Archive

Archive for July, 2012

Evolution

July 26, 2012 Leave a comment

Recently, my attention has been caught by several interesting articles on evolution that (albeit must be taken cautiously), try to support new hypotheses on evolution :

Larson et al nicely  discuss a possible evolution of dog breeds in the light of results obtained with denser SNP chip.

Nature, spotlight Kevin Peterson’s work which use miRNA in phylogeny.

Both  articles point out the necessary distance one must have regarding informations in hand. As instance, markers or miRNA have certain properties (mutation rate, neutrality, abundance….) that should be taken into account as they will drive our conclusion in one way or another. Another feature nicely shown by Larson et al., is the parallel made between the molecular observations, our knowledge of “breed” history , and the probability that genetic events (bottleneck, admixture) occurred.

On another more humorous side, Brian Malow made some good points in one of his video…evolution might be “a slow process”. 😉

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Categories: Agriculture, Funny science, SNP

Software update

July 24, 2012 Leave a comment

Another quick review on some updates :

Emacs 24.1

This version has been released in june. Some visual changes, and a major change with the package manager.
I haven’t really played with it so far, but as emacs is my every day “swiss army knife” i think I’ll soon get used to these new functionalities.

TeXlive 2012

As every year, a new version is available. I haven’t find any striking additional features, but that is part of LaTeX charm, a lot of small new additions that constantly enhanced your final result.

BWA 0.6.2

Mostly a bug fix release.

Picard-Tools 1.73

I realized that my version was outdated (I used the 1.69), but new versions have been delivered on a regular basis (4 in less than 2 months)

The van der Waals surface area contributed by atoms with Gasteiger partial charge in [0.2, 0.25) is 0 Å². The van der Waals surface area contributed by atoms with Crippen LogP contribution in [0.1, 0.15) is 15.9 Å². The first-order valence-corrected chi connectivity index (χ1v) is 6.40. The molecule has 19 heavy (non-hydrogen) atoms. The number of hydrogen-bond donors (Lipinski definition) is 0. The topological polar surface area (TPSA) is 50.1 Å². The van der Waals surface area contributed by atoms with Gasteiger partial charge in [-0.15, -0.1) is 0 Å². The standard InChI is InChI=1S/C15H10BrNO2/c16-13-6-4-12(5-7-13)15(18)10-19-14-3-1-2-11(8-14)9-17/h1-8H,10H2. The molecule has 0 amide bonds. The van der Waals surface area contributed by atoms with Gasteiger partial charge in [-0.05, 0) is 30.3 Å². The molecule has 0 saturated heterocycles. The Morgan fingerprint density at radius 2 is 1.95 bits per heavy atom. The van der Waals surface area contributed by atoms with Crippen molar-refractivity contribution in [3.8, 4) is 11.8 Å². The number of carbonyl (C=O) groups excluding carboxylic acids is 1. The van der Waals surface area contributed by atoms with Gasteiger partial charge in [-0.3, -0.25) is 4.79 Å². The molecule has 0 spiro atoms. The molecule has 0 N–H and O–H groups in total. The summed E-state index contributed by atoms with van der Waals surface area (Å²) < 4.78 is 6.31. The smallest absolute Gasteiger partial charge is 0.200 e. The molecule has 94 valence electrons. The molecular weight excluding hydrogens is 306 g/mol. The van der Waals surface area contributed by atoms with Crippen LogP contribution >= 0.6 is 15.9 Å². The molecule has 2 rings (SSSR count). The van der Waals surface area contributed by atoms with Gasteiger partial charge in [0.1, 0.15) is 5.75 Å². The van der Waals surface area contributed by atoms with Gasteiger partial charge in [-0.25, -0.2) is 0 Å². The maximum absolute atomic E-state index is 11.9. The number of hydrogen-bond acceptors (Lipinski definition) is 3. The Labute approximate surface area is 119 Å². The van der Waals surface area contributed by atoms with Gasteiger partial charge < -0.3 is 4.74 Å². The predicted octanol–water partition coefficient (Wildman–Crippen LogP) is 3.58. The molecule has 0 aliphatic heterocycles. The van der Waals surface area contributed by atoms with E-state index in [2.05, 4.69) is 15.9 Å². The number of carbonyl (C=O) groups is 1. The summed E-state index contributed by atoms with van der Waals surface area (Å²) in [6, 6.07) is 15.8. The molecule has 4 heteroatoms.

GATK 2.0 beta

A lot of change (explaining the version change).

A new website 🙂  a new licence :-(, improvement in base quality score  recalibration and a new file format (reduced BAM)  which should allow handling more files for SNP calling. And last some new tools to call variant. I am eager to test this !

Categories: emacs, Linux, NGS

Remember my name ?

July 19, 2012 Leave a comment

Some SGE options looks apparently useless, but with a second thought turn out to be very powerful. -N is one of such an option This post will try to exemplify the benefit of giving name to your job.

Usage :

To give a name to your job, you just need to add -N Name to qsub, thus to give the name Job1 to a script just type :

qsub -N Job1 Job.sh

…. and that ‘s it ! Ok let’s put it now in a working context.

Usefulness of  -N  : situation 1

Suppose, you submit every  month the same shell script, let say “GenomicEvaluation.sh”. If you submit your job with the same name name every month, with the following command


qsub -N GenomicEvaluation GenomicEvaluation.sh

Then, a simple command as :

qacct -j GenomicEvaluation | gawk '{if($1 ~ "start_time"){$1="";printf "%s , ",$0}; if($1 ~ "maxvmem"){print $2}}'  >MemConsumption.csv

Would create a file reporting the  evolution over time of the memory needed for your job !

Usefulness of  -N  : situation 2

Suppose you have 3 scripts, Job1.sh, Job2.sh and FinalJob.sh, and you don’t want FinalJob.sh to start before the end of the two first scripts. The trick is then to submit your two first with explanatory name.

qsub -N Job1 Job1.sh
qsub -N Job2 Job2.sh

And then submit FinalJob.sh but this time with the -hold_jid option followed by the two first job names

qsub -N FinalJob -hold_jid Job1,Job2   FinalJob.sh

Nice isn’t it ?

In both case, remember that JobID are given by SGE (in order of submission and based on the indication of jobseqnum in ${SGE_ROOT}/default/spool/qmaster) so they can hardly be predicted, whereas name are totally under control !

Usefulness of  -N  : situation 3

A more trivial use of -N can be to pass a variable to your script, in fact within the job environment the name you gave at submission will be assign to JOB_NAME environment variable.

Categories: Linux, SGE, Shell Tags: